The Tequesta tribe of Native Americans lived in southern Florida around what is now Miami and its surrounding areas. The Tequesta lived in villages along rivers, coastlines and coastal islands. They were hunter-gatherers, harvesting natural animals and plants, including fish and shellfish, nuts and berries, roots and even sharks.
Historians consider the Tequesta a generally peaceful--though powerful--Native American tribe. The Tequesta welcomed early European explorers after being offered gifts of cloth, tools and alcohol. Unfortunately, slavery and disease, along with settlement struggles with other native tribes, gradually reduced the Tequesta to a few survivors by the 1800s.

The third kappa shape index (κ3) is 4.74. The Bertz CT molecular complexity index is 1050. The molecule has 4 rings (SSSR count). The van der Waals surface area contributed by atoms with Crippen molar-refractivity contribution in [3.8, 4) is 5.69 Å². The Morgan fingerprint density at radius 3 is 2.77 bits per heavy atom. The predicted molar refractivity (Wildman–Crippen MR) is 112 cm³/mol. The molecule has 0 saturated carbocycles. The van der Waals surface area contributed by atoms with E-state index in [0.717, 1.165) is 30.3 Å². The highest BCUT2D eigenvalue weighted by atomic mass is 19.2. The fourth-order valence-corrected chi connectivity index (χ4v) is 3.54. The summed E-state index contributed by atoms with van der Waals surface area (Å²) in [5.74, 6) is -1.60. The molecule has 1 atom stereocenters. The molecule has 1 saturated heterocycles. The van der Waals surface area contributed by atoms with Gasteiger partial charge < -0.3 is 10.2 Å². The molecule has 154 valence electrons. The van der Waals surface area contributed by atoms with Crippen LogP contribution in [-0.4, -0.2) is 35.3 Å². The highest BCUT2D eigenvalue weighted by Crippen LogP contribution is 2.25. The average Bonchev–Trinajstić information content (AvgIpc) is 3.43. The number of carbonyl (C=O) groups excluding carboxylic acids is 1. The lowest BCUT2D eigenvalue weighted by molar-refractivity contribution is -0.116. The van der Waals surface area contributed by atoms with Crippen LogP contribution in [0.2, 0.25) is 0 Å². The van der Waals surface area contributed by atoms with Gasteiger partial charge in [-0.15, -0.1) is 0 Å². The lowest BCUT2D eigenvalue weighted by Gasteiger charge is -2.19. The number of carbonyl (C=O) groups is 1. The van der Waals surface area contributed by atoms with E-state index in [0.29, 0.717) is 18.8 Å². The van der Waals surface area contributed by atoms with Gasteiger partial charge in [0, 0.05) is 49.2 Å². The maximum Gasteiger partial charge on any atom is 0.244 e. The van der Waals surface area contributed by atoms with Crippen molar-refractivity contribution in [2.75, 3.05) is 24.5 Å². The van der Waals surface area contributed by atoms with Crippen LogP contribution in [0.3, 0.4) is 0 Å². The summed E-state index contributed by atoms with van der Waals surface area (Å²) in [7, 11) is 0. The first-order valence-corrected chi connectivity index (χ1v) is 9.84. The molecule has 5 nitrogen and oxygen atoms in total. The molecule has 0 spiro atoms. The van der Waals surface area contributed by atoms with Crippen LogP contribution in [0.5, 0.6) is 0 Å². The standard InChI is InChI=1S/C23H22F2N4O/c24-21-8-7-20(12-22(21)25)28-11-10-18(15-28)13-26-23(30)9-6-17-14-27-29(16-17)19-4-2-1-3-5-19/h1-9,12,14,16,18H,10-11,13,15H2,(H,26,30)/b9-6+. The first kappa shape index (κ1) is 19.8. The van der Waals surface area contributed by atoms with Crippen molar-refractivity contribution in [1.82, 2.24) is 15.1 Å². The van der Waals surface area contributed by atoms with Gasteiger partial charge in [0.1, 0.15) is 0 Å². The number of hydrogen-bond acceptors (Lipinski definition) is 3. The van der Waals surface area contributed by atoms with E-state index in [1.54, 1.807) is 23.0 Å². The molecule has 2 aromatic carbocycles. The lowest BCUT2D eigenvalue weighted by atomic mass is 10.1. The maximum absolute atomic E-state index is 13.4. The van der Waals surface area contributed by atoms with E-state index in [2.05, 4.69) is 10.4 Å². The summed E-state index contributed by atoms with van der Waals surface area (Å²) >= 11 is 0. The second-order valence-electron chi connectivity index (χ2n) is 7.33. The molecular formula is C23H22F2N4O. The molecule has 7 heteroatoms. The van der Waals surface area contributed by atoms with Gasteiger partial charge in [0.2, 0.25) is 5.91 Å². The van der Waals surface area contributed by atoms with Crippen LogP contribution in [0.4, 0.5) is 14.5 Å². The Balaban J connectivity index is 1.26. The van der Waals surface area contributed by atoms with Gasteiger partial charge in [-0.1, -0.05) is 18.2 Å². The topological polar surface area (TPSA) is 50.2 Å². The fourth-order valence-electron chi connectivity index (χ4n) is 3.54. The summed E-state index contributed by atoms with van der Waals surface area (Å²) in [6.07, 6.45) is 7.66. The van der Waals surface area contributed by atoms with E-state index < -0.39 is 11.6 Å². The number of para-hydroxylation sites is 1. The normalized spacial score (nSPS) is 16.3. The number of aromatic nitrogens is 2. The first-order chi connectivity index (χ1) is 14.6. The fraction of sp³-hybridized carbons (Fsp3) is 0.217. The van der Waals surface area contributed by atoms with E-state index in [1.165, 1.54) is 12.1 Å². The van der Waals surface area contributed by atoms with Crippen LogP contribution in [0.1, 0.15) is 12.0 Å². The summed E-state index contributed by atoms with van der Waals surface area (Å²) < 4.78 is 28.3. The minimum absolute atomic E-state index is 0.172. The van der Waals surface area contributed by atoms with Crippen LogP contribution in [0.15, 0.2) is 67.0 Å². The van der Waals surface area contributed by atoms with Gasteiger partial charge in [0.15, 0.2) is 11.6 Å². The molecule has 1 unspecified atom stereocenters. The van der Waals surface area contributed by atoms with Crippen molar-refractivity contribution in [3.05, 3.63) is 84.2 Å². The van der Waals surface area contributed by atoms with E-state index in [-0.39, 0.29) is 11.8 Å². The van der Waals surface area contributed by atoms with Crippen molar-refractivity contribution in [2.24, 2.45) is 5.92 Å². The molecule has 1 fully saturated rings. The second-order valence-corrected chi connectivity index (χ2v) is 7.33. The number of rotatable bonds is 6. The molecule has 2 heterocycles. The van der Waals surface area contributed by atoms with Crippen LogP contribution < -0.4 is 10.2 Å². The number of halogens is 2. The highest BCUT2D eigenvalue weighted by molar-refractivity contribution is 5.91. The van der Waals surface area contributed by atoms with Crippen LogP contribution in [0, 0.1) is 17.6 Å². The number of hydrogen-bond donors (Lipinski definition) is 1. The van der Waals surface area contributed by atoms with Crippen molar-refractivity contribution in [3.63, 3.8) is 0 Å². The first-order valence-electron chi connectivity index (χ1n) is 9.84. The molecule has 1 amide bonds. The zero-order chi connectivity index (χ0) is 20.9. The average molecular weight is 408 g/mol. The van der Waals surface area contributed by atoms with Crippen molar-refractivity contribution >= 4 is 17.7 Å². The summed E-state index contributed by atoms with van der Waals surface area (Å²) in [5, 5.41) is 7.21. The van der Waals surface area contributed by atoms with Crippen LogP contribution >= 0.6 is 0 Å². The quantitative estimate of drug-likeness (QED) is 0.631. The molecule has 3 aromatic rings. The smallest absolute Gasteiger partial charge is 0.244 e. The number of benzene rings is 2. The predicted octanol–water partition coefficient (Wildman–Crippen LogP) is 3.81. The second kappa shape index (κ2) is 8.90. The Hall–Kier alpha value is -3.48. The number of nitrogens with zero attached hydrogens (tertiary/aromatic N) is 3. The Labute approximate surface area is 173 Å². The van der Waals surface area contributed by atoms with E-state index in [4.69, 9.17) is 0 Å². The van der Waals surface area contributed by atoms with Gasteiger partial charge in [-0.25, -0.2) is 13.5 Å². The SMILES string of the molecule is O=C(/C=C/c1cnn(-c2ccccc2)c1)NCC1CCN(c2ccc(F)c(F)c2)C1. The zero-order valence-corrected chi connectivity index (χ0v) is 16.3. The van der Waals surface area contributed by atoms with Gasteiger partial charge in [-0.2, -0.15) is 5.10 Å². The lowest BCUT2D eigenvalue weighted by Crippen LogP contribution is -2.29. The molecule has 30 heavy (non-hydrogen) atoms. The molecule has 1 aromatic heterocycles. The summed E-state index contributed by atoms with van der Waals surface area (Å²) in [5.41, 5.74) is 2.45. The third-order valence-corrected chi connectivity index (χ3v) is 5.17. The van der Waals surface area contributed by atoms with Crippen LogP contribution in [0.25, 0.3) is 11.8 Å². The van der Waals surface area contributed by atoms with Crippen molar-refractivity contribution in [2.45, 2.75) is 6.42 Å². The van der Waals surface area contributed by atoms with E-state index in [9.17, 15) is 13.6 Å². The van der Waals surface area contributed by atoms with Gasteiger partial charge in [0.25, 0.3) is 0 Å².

Though the Tequesta did build many villages, early European observers found that, for much of the year, the Tequesta lived in the open. They followed the best harvests of natural food sources, such as the manatees and the now-extinct sea cow, prized by tribe leaders. The Tequesta almost always built their villages on rivers or coastlines, providing easy access with their dug-out canoes, especially to the central, communal kitchen area.
The Tequesta made tools and objects from many of the animals they also ate, including using shark teeth for cutting tools and fishhooks. The tribe also used shark teeth for hollowing out logs for their dug-out canoes, and historians consider the Tequesta to be expert wood carvers. Like many tropical tribes, the Tequesta wore little more than a loin cloth for men and a skirt for women.